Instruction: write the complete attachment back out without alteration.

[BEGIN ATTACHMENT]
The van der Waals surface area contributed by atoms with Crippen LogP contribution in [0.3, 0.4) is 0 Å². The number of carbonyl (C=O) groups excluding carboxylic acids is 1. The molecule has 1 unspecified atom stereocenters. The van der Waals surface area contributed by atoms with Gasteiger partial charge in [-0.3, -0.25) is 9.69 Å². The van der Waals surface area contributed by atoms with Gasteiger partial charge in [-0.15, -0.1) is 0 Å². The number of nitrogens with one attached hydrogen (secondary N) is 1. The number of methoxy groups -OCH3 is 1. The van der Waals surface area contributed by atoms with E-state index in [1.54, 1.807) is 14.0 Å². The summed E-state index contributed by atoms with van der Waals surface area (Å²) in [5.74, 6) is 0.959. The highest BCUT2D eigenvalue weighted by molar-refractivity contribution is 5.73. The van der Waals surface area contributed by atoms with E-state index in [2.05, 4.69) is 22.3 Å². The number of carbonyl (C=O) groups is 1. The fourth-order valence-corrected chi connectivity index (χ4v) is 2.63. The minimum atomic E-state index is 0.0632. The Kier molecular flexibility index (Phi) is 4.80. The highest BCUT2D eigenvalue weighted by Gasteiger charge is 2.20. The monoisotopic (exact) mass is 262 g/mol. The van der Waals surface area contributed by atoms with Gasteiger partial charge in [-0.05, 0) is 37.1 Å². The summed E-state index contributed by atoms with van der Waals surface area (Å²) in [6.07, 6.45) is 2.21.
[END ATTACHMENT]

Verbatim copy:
The van der Waals surface area contributed by atoms with Crippen LogP contribution in [0.3, 0.4) is 0 Å². The number of carbonyl (C=O) groups excluding carboxylic acids is 1. The molecule has 1 unspecified atom stereocenters. The van der Waals surface area contributed by atoms with Gasteiger partial charge in [-0.3, -0.25) is 9.69 Å². The van der Waals surface area contributed by atoms with Gasteiger partial charge in [-0.15, -0.1) is 0 Å². The number of nitrogens with one attached hydrogen (secondary N) is 1. The number of methoxy groups -OCH3 is 1. The van der Waals surface area contributed by atoms with E-state index in [1.54, 1.807) is 14.0 Å². The summed E-state index contributed by atoms with van der Waals surface area (Å²) in [5.74, 6) is 0.959. The highest BCUT2D eigenvalue weighted by molar-refractivity contribution is 5.73. The van der Waals surface area contributed by atoms with E-state index in [2.05, 4.69) is 22.3 Å². The number of carbonyl (C=O) groups is 1. The fourth-order valence-corrected chi connectivity index (χ4v) is 2.63. The minimum atomic E-state index is 0.0632. The Kier molecular flexibility index (Phi) is 4.80. The highest BCUT2D eigenvalue weighted by Gasteiger charge is 2.20. The monoisotopic (exact) mass is 262 g/mol. The van der Waals surface area contributed by atoms with Gasteiger partial charge in [-0.05, 0) is 37.1 Å². The summed E-state index contributed by atoms with van der Waals surface area (Å²) in [6.07, 6.45) is 2.21.